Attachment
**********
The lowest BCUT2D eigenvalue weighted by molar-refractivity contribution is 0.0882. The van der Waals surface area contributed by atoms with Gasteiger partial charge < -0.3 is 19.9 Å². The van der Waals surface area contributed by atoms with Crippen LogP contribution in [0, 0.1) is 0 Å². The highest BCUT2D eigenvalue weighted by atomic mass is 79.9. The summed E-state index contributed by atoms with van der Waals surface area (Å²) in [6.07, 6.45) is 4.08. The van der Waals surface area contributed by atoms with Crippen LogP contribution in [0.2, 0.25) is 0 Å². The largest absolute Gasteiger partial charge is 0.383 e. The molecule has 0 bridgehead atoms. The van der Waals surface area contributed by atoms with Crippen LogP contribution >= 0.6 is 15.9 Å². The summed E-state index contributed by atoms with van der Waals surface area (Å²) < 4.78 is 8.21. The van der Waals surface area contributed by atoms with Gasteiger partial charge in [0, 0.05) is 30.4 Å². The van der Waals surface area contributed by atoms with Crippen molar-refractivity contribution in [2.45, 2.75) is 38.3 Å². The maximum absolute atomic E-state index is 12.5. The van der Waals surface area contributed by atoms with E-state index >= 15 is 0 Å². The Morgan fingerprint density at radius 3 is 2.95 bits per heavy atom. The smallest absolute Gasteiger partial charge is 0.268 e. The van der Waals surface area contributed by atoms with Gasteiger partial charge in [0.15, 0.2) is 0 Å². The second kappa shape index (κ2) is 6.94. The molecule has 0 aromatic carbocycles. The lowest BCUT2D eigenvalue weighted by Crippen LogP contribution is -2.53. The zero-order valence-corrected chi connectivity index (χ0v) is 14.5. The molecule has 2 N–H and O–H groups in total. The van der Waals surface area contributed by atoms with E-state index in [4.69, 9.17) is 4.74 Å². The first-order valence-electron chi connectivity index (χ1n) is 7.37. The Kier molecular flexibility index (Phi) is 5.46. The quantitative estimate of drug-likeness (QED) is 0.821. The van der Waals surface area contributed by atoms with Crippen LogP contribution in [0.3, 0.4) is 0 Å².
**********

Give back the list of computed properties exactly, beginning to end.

The lowest BCUT2D eigenvalue weighted by molar-refractivity contribution is 0.0882. The van der Waals surface area contributed by atoms with Gasteiger partial charge < -0.3 is 19.9 Å². The van der Waals surface area contributed by atoms with Crippen LogP contribution in [0, 0.1) is 0 Å². The highest BCUT2D eigenvalue weighted by atomic mass is 79.9. The summed E-state index contributed by atoms with van der Waals surface area (Å²) in [6.07, 6.45) is 4.08. The van der Waals surface area contributed by atoms with Crippen LogP contribution in [0.2, 0.25) is 0 Å². The largest absolute Gasteiger partial charge is 0.383 e. The molecule has 0 bridgehead atoms. The van der Waals surface area contributed by atoms with Crippen LogP contribution >= 0.6 is 15.9 Å². The summed E-state index contributed by atoms with van der Waals surface area (Å²) < 4.78 is 8.21. The van der Waals surface area contributed by atoms with Gasteiger partial charge in [0, 0.05) is 30.4 Å². The van der Waals surface area contributed by atoms with Crippen molar-refractivity contribution in [2.45, 2.75) is 38.3 Å². The maximum absolute atomic E-state index is 12.5. The van der Waals surface area contributed by atoms with E-state index >= 15 is 0 Å². The Morgan fingerprint density at radius 3 is 2.95 bits per heavy atom. The smallest absolute Gasteiger partial charge is 0.268 e. The van der Waals surface area contributed by atoms with Gasteiger partial charge in [0.15, 0.2) is 0 Å². The second kappa shape index (κ2) is 6.94. The molecule has 0 aromatic carbocycles. The lowest BCUT2D eigenvalue weighted by Crippen LogP contribution is -2.53. The zero-order valence-corrected chi connectivity index (χ0v) is 14.5. The molecule has 2 N–H and O–H groups in total. The van der Waals surface area contributed by atoms with E-state index in [4.69, 9.17) is 4.74 Å². The first-order valence-electron chi connectivity index (χ1n) is 7.37. The Kier molecular flexibility index (Phi) is 5.46. The quantitative estimate of drug-likeness (QED) is 0.821. The van der Waals surface area contributed by atoms with Crippen LogP contribution in [0.3, 0.4) is 0 Å².